Go west young man – go west. --  as they used to say long ago.

Saturday, September 10, 2011


An old wooden sign with hand lettering sits in back of the volunteer fire department in Paint Lick, Kentucky. Once it hung on the front of the building. But now a new sign has taken its place -- announcing -- the Paint Lick/Cartersville Fire Department.

Change happens. 

Thursday, September 8, 2011


Growing tomatoes in a narrow sliver of a bed that runs the length of  an old dirt alley way  can be quite a challenge. Especially when you have to lean the tomato plants up against an old multi-story  commercial building. Maybe the stress of it all called for a drink or two . . .  Or maybe the empty bottle sitting on the door ledge above the tomato bed was found while digging the bed? But whatever was going on the plants knew to grow tall and heavy with tomatoes. 

I wonder which appeared first -- the tomatoes or the whiskey bottle?

Tuesday, September 6, 2011


I like to ride up and down side streets which run at right angles to old commercial districts and take photographs. One town where I like to ride the roads is Richmond, Kentucky -- finding a rich diverse stock of vintage residential architecture.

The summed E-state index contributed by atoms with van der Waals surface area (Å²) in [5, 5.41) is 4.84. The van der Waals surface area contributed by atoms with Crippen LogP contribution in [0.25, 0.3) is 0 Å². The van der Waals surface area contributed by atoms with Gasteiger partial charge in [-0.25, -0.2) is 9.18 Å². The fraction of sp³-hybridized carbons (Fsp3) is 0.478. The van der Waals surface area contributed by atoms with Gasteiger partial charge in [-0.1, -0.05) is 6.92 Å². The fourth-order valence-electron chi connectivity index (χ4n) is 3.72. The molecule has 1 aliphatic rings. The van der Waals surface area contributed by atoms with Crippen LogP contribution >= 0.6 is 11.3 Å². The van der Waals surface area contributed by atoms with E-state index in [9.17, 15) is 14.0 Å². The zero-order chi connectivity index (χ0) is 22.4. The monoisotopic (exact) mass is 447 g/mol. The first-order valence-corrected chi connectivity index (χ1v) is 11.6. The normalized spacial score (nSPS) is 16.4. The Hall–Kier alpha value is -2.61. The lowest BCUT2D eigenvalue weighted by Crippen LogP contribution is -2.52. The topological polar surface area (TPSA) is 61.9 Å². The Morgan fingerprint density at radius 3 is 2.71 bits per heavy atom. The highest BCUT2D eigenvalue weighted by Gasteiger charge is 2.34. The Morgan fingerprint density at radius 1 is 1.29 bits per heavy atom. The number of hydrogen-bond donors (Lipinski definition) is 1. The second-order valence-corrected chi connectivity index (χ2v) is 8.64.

Here the housing stock is eclectic in its originality.  Streets bubble up with old residential homes. All shapes and sizes, some appear to have original exteriors while others have new vinyl siding and windows. No harm, vinyl can easily be removed if a person wants to restore. Overall, the residential landscape along the streets is more vintage in appearance than up-dated.

In the photos above and below are two homes I spotted close to each other on one of the streets. These homes had been up-dated with modern vinyl siding and newer doors but still had the old original archtectural trim decorating their porches. 

The porch's trim illuminates not only the home, but contributes to the historic ambiance of the neighborhood -- architectural pieces are the threads of a fabric that represents community

Fabric threads weave community.

Sunday, September 4, 2011


Follow-up author's note: Thanks to Lola -- she thought this snake was not a copperhead -- I tried to further ID it through online sources. My source of identifying this snake had been a neighbor that was a Kentucky native.  So now its true identity is up in the air. If you want to take a crack at letting me know who the real Mr. Snake is I would appreciate it. I found this great source if you want some help: http://www.virginiaherpetologicalsociety.com/venomous-look-a-likes/copperhead-look-a-likes/copperhead.asp

Yesterday afternoon my son was outside with my two dogs when he noticed something strange moving on the front porch. Strange it was -- it was a copperhead! It had tangled itself in a web under my long sitting bench. The snake was wiggling trying to break free from the web.